Senate President Kevin Grantham, R-Cañon City, and House Speaker Crisanta Duran, D-Denver, display “The Deal” on the afternoon before the release of a long-awaited bipartisan transportation funding package on Wednesday, March 8, 2017, in a photo tweeted out by the Colorado Senate Republicans. (Courtesy Colorado Senate Republicans press office)

It only takes a majority in each legislative chamber to approve sending the measure to the ballot, and with both Grantham and Baumgardner signed on, it appears passage could be likely in both the Democratic-controlled House and the Republican-controlled Senate.

The bill’s supporters could struggle to get Republicans on board. Earlier on Wednesday, before Duran and Grantham’s proposal was unveiled, House Minority Leader Patrick Neville, R-Castle Rock, told reporters that he was happy to consider a transportation-funding measure if it reduced some taxes — for instance, the gas tax — in tandem with raising others.

“If we’re offering tax relief in another area, and we raise taxes in another area, I’m open to that conversation of what that looks like,” he said. “If it’s revenue-neutral year one, I’m open to it.”

According to rough estimates, the bill introduced Wednesday would net an additional $600 million in taxes in its first year.

The spokeswoman for the Northern Colorado Legislative Alliance and Fix Colorado Roads, a bipartisan coalition devoted to increasing transportation funding, called the legislation a “critical first step” in solving the problem.

“We are thrilled that the House speaker and the Senate president, along with the chairs of the transportation committees, have put a bipartisan proposal on the table to fund the $3.5B TRANS bonding package Fix Colorado Roads has been advocating for the past two years,” Sandra Hagen Solin told The Colorado Statesman.

“This is the critical first step to addressing the significant needs to alleviate congestion and address safety concerns across the state. The bill has a long road ahead, but our legislative leaders have demonstrated their leadership on this critical issue by beginning the conversation,” she added.

But the legislation could face some stiff opposition.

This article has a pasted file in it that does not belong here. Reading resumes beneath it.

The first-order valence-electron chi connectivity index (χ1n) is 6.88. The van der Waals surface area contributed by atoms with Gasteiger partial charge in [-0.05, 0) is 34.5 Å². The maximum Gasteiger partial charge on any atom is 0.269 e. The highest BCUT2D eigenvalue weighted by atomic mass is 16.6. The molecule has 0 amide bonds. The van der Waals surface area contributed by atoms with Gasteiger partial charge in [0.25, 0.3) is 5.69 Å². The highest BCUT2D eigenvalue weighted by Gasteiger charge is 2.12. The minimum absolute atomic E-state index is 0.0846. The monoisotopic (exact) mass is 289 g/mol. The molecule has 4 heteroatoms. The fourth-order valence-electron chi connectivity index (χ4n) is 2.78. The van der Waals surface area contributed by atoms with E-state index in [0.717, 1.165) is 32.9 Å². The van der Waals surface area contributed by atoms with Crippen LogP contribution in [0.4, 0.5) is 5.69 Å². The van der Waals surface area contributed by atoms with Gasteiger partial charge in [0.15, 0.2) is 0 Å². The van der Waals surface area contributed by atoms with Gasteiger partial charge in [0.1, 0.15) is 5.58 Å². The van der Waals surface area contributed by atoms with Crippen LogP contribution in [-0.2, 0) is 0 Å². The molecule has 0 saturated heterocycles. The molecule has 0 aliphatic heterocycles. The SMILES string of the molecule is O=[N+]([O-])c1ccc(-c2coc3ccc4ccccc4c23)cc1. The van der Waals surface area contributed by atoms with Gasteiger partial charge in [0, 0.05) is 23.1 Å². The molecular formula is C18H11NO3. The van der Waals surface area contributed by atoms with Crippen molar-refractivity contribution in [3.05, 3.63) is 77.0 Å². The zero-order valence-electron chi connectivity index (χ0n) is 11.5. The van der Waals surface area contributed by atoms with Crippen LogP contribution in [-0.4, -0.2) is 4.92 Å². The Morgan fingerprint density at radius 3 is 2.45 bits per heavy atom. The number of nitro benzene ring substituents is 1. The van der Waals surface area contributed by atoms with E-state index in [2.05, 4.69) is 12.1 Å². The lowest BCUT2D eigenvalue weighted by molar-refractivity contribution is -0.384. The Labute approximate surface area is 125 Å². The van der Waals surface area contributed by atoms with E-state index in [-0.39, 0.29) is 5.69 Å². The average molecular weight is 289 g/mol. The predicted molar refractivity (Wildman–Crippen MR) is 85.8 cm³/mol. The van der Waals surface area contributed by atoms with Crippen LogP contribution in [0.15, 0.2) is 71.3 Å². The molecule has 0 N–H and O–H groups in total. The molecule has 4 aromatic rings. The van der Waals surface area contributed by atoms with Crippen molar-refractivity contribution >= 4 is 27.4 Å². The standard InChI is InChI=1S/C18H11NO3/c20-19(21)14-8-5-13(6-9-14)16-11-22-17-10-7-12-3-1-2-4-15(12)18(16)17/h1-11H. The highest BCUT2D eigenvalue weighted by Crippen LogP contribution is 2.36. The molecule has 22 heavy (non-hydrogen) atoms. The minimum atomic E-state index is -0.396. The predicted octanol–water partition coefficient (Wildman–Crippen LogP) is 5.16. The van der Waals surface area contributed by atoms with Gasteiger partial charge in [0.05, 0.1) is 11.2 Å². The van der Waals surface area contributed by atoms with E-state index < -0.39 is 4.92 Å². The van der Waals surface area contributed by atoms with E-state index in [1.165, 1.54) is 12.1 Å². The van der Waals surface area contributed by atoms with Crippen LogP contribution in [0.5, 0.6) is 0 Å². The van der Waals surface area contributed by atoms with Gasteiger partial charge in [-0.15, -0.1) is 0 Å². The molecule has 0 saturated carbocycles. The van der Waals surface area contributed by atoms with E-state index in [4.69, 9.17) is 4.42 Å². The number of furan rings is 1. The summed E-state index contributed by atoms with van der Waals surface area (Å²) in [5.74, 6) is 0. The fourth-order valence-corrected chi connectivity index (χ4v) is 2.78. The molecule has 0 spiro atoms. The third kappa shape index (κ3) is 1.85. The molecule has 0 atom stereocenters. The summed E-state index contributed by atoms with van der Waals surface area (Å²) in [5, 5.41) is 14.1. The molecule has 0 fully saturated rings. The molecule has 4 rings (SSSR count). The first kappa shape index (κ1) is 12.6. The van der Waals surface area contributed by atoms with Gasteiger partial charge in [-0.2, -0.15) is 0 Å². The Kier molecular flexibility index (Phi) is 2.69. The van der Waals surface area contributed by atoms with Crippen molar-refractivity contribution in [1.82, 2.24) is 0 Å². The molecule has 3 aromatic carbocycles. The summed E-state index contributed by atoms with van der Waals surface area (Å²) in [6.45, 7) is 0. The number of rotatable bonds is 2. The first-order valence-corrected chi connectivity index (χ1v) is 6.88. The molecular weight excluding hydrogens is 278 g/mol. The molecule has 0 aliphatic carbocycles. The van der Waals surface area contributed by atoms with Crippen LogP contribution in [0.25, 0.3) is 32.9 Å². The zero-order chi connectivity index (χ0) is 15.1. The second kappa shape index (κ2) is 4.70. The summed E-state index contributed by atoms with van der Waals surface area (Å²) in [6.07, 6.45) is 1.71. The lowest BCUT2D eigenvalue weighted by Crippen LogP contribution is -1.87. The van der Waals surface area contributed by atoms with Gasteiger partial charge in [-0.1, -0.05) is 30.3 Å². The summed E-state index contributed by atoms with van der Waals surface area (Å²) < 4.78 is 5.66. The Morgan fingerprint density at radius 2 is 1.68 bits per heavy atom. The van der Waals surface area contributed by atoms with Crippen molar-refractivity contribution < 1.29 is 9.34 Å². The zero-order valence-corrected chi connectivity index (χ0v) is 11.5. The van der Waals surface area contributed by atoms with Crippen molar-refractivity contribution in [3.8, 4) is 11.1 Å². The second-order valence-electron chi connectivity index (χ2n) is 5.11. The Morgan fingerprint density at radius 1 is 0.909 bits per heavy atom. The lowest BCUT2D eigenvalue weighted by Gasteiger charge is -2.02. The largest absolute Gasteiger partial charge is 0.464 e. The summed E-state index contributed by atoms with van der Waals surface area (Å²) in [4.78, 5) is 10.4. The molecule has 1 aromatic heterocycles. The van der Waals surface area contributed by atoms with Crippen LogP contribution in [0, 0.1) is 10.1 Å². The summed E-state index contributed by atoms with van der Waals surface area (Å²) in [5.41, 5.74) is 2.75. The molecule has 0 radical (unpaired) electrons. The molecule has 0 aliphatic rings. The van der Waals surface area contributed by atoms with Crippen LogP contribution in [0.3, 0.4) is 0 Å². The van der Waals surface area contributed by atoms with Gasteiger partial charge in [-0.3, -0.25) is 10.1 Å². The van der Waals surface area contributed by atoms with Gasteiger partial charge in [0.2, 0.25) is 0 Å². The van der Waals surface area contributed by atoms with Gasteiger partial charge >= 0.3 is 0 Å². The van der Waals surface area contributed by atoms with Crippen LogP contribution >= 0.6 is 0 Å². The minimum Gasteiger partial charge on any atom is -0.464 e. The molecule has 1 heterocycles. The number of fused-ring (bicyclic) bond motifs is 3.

Michael Fields, state director of the conservative Americans for Prosperity organization, roundly panned the proposal.

“Coloradoans want the Legislature to prioritize the state budget — not raise taxes,” Fields told The Statesman. “Despite Senate leadership publicly saying that a proposal would be revenue-neutral in the first year, Senate President Grantham is now supporting a $677 tax increase in year one. It’s obvious that Senate President Grantham needs to hear more from his constituents — and that’s where we come in.”

Fields said polling shows the measure could already be headed for defeat at the ballot box and vowed to help make sure that happens.

“While we completely agree that our roads need to be fixed, this is not the right solution,” he said. “Polling clearly shows that voters have no appetite for the sales tax increase — and after this measure is defeated, we will be right back in the same position. AFP will continue to be fully engaged in this fight for as long as it takes to defeat this misguided proposal.”

ernest@coloradostatesman.com

Ernest Luning

Ernest Luning

Ernest Luning is a political correspondent for Colorado Politics. He has covered politics and government for newspapers and online news sites in Colorado for more than 25 years, including at the Highlands Ranch Herald, the Jefferson Sentinels chain of community newspapers and the Aurora Sentinel, where he was the city hall and cops reporter. After editing the Aurora Daily Sun, he was a political reporter and blogger for The Colorado Independent site. For nearly a decade, he was a senior political reporter and occasional editor at The Colorado Statesman before the 119-year-old publication merged with Colorado Politics in 2017.